Research: (2 hours, 3:30-5:30) Basically you learn research methods and terminology. Surprisingly, you never read research articles. Isn't that crazy? Maybe it's coming up in the next half of the class, but it seems to me that we should be at least reading some research articles in this class from the very start. This class is set up differently than the other courses as it has a weekly quiz due before class, and every class period you have to get into small groups and work on some little exercise for the attendance credit.


Gynecology: (2hrs, at whatever time they tell us to be there, usually 3-5) This class is what other people probably think we learn all day long. It's how to do a gyn visit (general exams, pelvic exams, pap smears, birth control (or not), STD testing/diagnosing/treatment), dysfunctional uterine bleeding, fibroids, endometriosis, cervical cancer, etc. This is the class for which we also have a clinical rotation every Thursday where do all of the aforementioned.

Fridays we are supposed to be "free," but they always end up scheduling something, like special graduate teaching sessions for you to learn how to do a male genital exam or breast exam, or pelvic exam, etc. Why are midwives learning how to do a male genital exam? Isn't this out of our scope of practice? *sigh* But I try my hardest to keep my Fridays clear, even if it means I do these GTA session with other classes at different times. I need one day during the week to myself, to STUDY. Isn't that crazy, a student who has no time to study, absorb, learn.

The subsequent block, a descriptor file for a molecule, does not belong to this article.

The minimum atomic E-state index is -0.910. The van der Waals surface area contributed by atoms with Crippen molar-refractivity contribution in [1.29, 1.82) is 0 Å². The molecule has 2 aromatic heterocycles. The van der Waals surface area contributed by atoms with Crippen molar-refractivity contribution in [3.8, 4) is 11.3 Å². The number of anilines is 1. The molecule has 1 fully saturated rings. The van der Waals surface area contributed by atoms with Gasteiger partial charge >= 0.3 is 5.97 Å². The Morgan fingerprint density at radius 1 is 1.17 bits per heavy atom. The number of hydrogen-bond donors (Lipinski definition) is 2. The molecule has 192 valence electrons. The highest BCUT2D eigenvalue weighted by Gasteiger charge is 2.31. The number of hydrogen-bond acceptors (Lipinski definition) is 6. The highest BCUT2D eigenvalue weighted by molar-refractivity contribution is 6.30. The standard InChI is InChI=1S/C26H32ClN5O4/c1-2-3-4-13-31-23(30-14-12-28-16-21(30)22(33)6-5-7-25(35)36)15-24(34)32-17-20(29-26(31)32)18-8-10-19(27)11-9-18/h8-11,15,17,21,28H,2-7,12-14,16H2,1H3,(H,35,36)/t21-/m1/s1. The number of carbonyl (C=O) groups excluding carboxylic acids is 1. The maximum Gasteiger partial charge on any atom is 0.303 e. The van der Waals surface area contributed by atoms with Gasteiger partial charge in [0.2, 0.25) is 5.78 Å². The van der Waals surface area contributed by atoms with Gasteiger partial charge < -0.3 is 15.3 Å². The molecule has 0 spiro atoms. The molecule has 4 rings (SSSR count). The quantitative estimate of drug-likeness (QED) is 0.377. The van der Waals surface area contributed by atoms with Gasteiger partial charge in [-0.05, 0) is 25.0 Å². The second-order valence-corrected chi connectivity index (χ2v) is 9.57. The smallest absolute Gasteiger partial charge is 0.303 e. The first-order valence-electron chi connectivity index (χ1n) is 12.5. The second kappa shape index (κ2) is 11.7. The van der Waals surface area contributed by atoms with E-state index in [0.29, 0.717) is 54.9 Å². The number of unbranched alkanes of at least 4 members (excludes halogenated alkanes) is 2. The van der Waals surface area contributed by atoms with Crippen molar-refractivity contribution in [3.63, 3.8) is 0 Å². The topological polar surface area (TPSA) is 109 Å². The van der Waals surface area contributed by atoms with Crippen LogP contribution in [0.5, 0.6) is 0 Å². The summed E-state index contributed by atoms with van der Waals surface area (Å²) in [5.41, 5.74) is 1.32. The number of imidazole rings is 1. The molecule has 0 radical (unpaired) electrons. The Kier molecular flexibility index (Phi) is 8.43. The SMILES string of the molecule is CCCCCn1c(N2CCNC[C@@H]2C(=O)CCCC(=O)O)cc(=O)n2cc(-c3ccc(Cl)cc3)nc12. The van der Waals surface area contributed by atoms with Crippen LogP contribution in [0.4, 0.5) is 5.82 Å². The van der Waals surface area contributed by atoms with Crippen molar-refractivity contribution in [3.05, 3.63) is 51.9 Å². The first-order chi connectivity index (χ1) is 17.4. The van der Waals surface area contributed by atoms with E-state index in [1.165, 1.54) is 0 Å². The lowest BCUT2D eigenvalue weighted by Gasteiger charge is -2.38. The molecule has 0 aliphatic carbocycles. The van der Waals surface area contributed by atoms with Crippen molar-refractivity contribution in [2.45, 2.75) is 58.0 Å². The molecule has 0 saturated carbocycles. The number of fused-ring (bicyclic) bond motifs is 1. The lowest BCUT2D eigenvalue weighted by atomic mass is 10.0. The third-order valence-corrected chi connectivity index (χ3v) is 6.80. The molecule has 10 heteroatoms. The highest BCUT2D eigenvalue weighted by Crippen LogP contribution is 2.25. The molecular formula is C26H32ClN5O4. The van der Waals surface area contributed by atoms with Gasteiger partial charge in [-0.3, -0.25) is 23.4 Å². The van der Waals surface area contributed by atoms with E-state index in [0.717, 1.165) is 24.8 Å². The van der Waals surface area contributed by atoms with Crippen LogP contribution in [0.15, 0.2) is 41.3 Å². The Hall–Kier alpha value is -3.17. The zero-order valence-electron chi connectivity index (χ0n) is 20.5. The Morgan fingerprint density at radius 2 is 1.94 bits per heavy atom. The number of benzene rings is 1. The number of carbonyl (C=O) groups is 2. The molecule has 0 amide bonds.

Emory Student Midwife said...

It sounds like you are so so busy but managing it well. It's weird how they schedule time for lunch :) My school does that too -- and they generally schedule things during "lunch" as well. Or require us to go to these "events." During my undergrad, I never had a scheduled "lunch time" -- lol. We just got our spring schedule -- it looks like fun!

chialing81 said...

Wow. Just - wow. You. Are. Amazing. =)

Dark Daughta said...

So you're jam packed. :)

I always wondered if they schedule special speakers who do lectures on stuff like feminist ethics, the politics of midwifery and race, classism, ableism, sexual conservatism as a form of oppression, fat phobia.

I mean, I'm sure that at least some of this is touched on in the context of some of the classes, but are there spaces where this is an actual focus?

Loving Pecola said...

EMS: Hey! Did you post your schedule? I didn't see it but I might have missed it!

Thanks C! I am always, repeat *always* amazed at your journey from new graduate nurse straight to the intensive care environment. I keep thinking "there's just no way..." :O)

Ha! DD the answer to that is "NO!" And not only that, but we rarely speak on any of those issues you mentioned in *any* course. This institution is very interested in maintaining its status quo...and we know that after over 300 years of existence, maintaining status quo does not include the discussion of the aformentioned topics.

Once or twice I've come here to drain my brain about these issues simply because it's all swirling around in my head and I haven't found very many people around me who are willing to take it there. I must also say, though, that I have not used my power to bring these issues to the forefront either. I lobbied for the money and now have the ability to bring people to campus to speak on these and other issues and haven't done the leg work of getting them here. Partly because I'm so damn busy with this course load, but also because I'm in victim mode and telling myself "it's not my responsibility to bring these people to's not my responsibility to make our curriculum reflect more than the beliefs of these religious-masked-as-traditional and self-proclaimed liberal women teaching me." My "I payed XYZ, they should bring this to me" attitude is getting in the way. But what can I say? I know better. I'm working on it. :o)